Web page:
Be healthy.  Love yourself.  And thank you for keeping me In Good Company.

Below you will find information from both Wikipedia and US NewsPlease feel free to educate yourself further.

Human chorionic gonadotropin or human chorionic gonadotrophin (hCG) is a glycoprotein hormone produced during pregnancy that is made by the developing embryo after conception and later by the syncytiotrophoblast (part of the placenta),[1][2] but it is not known whether this production is a contributing cause or an effect of tumorigenesis. hCG is also produced in the pituitary gland of males and females of all ages.[1][3]

Human chorionic gonadotropin interacts with the LHCG receptor and promotes the maintenance of the corpus luteum during the beginning of pregnancy, causing it to secrete the hormone progesterone. Progesterone enriches the uterus with a thick lining of blood vessels and capillaries so that it can sustain the growing fetus. Due to its highly-negative charge, hCG may repel the immune cells of the mother, protecting the fetus during the first trimester. It has also been hypothesized that hCG may be a placental link for the development of local maternal immunotolerance. For example, hCG-treated endometrial cells induce an increase in T cell apoptosis (dissolution of T-cells). These results suggest that hCG may be a link in the development of peritrophoblastic immune tolerance, and may facilitate the trophoblast invasion, which is known to expedite fetal development in the endometrium.[5] It has also been suggested that hCG levels are linked to the severity of morning sickness in pregnant women.[6]
Because of its similarity to LH, hCG can also be used clinically to induce ovulation in the ovaries as well as testosterone production in the testes. As the most abundant biological source is women who are presently pregnant, some organizations collect urine from pregnant women to extract hCG for use in fertility treatment.[7]
Human chorionic gonadotropin also plays a role in cellular differentiation/proliferation and may activate apoptosis.[8]

Weight loss
A controversial usage of hCG is as an adjunct to the British endocrinologist Albert T. W. Simeons' ultra-low-calorie weight-loss diet (less than 500 calories). Simeons, while studying pregnant women in India on a calorie-deficient diet, and “fat boys” with pituitary problems (Frölich's syndrome) treated with low-dose hCG, claimed that both lost fat rather than lean (muscle) tissue. He reasoned that hCG must be programming the hypothalamus to do this in the former cases in order to protect the developing fetus by promoting mobilization and consumption of abnormal, excessive adipose deposits. Simeons, practicing at Salvator Mundi International Hospital in Rome, Italy, recommended low-dose daily hCG injections (125 IU) in combination with a customized ultra-low-calorie (500 cal/day, high-protein, low-carbohydrate/fat) diet loss of adipose tissue without loss of lean tissue. After Simeons’ death, the diet started to spread to specialized centers and via popularization by individuals, such as the controversial author Kevin Trudeau, famous for promotion of alternative therapies and treatments.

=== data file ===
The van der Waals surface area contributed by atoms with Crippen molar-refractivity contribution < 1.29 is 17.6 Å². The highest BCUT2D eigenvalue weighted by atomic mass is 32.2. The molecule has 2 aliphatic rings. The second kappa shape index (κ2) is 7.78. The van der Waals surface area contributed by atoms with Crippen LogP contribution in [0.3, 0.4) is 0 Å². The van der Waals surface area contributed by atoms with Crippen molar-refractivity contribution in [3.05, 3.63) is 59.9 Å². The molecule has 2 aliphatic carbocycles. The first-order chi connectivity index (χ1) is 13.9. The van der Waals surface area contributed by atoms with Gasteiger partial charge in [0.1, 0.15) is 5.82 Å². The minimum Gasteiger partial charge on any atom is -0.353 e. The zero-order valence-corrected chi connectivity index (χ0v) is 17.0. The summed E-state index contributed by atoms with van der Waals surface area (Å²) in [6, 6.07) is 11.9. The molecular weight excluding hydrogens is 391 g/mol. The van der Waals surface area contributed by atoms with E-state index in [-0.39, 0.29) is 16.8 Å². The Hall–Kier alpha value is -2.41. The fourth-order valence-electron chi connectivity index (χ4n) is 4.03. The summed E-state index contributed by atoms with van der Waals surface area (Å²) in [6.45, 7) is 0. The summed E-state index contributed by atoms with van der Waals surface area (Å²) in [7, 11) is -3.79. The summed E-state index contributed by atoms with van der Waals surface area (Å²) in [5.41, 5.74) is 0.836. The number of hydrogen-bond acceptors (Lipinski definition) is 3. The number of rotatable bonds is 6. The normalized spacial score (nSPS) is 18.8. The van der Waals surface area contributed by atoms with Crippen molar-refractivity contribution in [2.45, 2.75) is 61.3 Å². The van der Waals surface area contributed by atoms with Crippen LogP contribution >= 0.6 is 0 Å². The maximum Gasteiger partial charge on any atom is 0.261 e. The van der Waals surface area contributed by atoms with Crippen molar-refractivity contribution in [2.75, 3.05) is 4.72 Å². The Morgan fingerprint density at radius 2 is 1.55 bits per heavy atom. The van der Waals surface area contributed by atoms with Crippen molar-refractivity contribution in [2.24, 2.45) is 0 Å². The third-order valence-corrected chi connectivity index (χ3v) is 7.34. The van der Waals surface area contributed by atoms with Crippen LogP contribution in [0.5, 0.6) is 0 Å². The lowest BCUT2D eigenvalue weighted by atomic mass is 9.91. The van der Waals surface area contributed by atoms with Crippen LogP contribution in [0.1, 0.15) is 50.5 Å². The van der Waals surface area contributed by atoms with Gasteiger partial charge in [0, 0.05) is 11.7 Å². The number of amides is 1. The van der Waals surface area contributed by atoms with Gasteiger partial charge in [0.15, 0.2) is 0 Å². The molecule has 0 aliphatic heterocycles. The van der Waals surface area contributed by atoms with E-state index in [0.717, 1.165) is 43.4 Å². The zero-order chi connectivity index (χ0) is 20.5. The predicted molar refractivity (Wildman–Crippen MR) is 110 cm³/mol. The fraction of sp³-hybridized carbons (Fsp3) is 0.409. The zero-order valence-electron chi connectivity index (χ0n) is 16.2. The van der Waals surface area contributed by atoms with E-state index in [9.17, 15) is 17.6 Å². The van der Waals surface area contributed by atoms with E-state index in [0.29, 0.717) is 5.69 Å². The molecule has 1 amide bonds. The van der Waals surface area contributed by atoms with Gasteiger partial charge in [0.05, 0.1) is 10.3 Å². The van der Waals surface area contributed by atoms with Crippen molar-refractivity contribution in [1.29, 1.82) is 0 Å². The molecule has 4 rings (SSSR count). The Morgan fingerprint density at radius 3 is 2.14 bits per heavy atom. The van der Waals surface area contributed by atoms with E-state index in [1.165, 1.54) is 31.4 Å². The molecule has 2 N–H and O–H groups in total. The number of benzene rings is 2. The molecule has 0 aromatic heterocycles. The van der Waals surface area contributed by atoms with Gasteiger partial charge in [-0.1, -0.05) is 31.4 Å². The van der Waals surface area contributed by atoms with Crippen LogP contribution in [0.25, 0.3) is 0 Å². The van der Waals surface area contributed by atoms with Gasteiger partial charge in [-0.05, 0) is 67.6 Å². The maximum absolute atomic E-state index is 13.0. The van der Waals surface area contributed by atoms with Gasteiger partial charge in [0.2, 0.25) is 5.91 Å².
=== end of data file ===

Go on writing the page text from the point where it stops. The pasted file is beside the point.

The controversy proceeds from warnings by the Journal of the American Medical Association and the American Journal of Clinical Nutrition[16] that hCG is neither safe nor effective as a weight-loss aid.[17] However, recent studies in the Journal of Clinical Endocrinology and Metabolism show hCG can have an effect on the lean body mass of older men with androgen deficiency.[18]
A meta analysis found that studies supporting hCG for weight loss were of poor methodological quality and concluded that "there is no scientific evidence that HCG is effective in the treatment of obesity; it does not bring about weight-loss or fat-redistribution, nor does it reduce hunger or induce a feeling of well-being".[19]

Homeopathic hCG for weight control

Controversy about, and shortages[20] of, injected hCG for weight loss have led to substantial Internet promotion of "homeopathic hCG" for weight control. The ingredients in these products are often obscure, but if prepared from true hCG via homeopathic dilution, they contain either no hCG at all or only trace amounts.
The United States Food and Drug Administration has stated that this drug is fraudulent and ineffective for weight loss. It is also not protected as a homeopathic drug and has been deemed an illegal substance.[21][22]
According to the studies noted above, the weight loss indicated by individuals on an "hCG diet" can be attributed entirely to the fact that such diets prescribe a consumption rate of 500-550 calorie per day, or approximately one quarter of what is commonly accepted as the daily recommended value for a male adult of average build and activity. Further, double-blind studies note no decrease in appetite by those taking hCG versus individuals on placebos and have offered no evidence that individuals taking hCG are more likely to lose fat than lean tissue. Long-term results caution that unlike individuals participating in a diet of, for example, 1100 calories per day those on a 500 calorie per day diet are unlikely to develop more appropriate eating habits and will gain weight more quickly after the diet has completed.

US News:

HCG Diet Dangers: Is Fast Weight Loss Worth the Risk?

It's dubious. There's no good evidence it works. But hCG dieters insist they're dropping pounds fast
Angela Haupt